“I am Raikishori Mitra. Mitra….or should that be Chaudhury? No, none of the above I am Rai, just Rai…..Raikishori. Don’t let my name fool you into thinking I am some sort of paragon of beauty like Krishna’s lover in Vrindavan. Far from it. I am quite ordinary, rather plain in fact. Like any other typical Bengali woman. Full lipped, a little dark, round of cheek. My nose is nothing special either. But my eyes, bless them, are rather beautiful. They are large and shapely, like a spotted deer’s. These are not my words, but what I have heard people say. They say my eyes speak before my lips do, they cry, they smile too. My mother says I inherited them from my father’s mother. I never got to meet her. She passed away before I was born. I have seen a photo; just the one. I think it was taken soon after she got married. With my grandfather. The two of them in one of those historic poses. One sitting on a chair, like a heroine of a play, shy eyes in a glance bent to the ground, the other leaning on the armrest like Pramathesh Barua in ‘Mukti’. She was certainly beautiful. She shared that beauty among her children. My elder aunt got her complexion and my younger aunt got her beautifully shaped hands and feet. My father got some of her nose and her forehead. His elder brother had her lips and her chin. The rest of my father and my uncle was like their father. Long limbed, hairy chested, slightly inclined forward. My younger brother is exactly like my father. He had a chest covered with a carpet of soft curls almost as soon as he got his first beard. Our older brother was different; more like our mother and her side of the family. I am more like my mother too. Only my eyes have somehow come to me from my grandmother via my father. Perhaps this is how ancestors leave parts of themselves when they are gone.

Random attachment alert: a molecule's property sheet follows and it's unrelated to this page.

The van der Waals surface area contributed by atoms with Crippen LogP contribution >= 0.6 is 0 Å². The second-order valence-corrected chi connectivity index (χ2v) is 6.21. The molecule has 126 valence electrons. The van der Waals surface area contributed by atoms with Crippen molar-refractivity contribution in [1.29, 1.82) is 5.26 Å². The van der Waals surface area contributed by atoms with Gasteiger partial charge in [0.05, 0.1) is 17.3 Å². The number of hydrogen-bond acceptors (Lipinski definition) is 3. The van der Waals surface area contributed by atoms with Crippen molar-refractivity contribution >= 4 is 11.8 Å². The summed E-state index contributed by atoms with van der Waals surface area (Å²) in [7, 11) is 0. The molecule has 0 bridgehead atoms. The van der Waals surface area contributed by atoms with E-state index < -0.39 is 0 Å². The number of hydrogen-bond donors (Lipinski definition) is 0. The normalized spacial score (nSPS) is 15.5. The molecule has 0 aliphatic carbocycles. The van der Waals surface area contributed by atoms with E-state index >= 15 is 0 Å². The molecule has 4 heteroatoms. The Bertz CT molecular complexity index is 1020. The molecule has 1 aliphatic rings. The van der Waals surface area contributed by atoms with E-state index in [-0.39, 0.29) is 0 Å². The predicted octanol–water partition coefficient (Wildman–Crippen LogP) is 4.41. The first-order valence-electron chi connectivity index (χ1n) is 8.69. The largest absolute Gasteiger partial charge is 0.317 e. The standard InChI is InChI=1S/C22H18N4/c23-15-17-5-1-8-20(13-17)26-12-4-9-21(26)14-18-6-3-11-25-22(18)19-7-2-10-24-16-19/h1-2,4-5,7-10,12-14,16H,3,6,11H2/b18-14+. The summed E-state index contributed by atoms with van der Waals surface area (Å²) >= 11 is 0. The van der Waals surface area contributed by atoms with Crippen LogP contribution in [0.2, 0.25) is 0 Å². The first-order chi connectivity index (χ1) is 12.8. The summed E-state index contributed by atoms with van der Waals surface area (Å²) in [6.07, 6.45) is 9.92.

What I am driving at is that I am not bad-looking. I might not be able to hold a glance for ever but people do take a look. Sometimes I like them to look. At other times, it is so annoying. Like right now. Look at the man seated right in front of me. He looks decent enough. Sunglasses, a briefcase on his lap. Look at him, puffing away at a cigarette and looking at me with hungry eyes. These days I can tell what each look coming from a man means. Between the ages of sixteen and seventy, men cannot control what their eyes do when they see a woman. Some stare without shame, some sneak a look. I am gradually getting used to the various looks from men. This is the great advantage of leaving a hole for the light of the outer world. I have learned so much. Men will always look at women no matter what; with varied thoughts and desires. Let them look. Nature is not going to change just because I feel uneasy. Look at the man at the other end of the compartment. Ordinarily dressed, portly, thinning hair. How he devours the woman sitting opposite him with his eyes! She is nursing the whining child in her lap, her blouse slightly lifted. You tell me, should men not look away at such times? Each time she covers her swollen breast with her saree, the child pushes it away. She slapped the child a couple of times too, across the head. Two other children sit by the woman who looks like one of the city’s poorer inhabitants.”
Raikishori, translation (mine)
Raikishori has left the building too soon
Suchitra Bhattacharya, January 10, 1950 – May 12, 2015.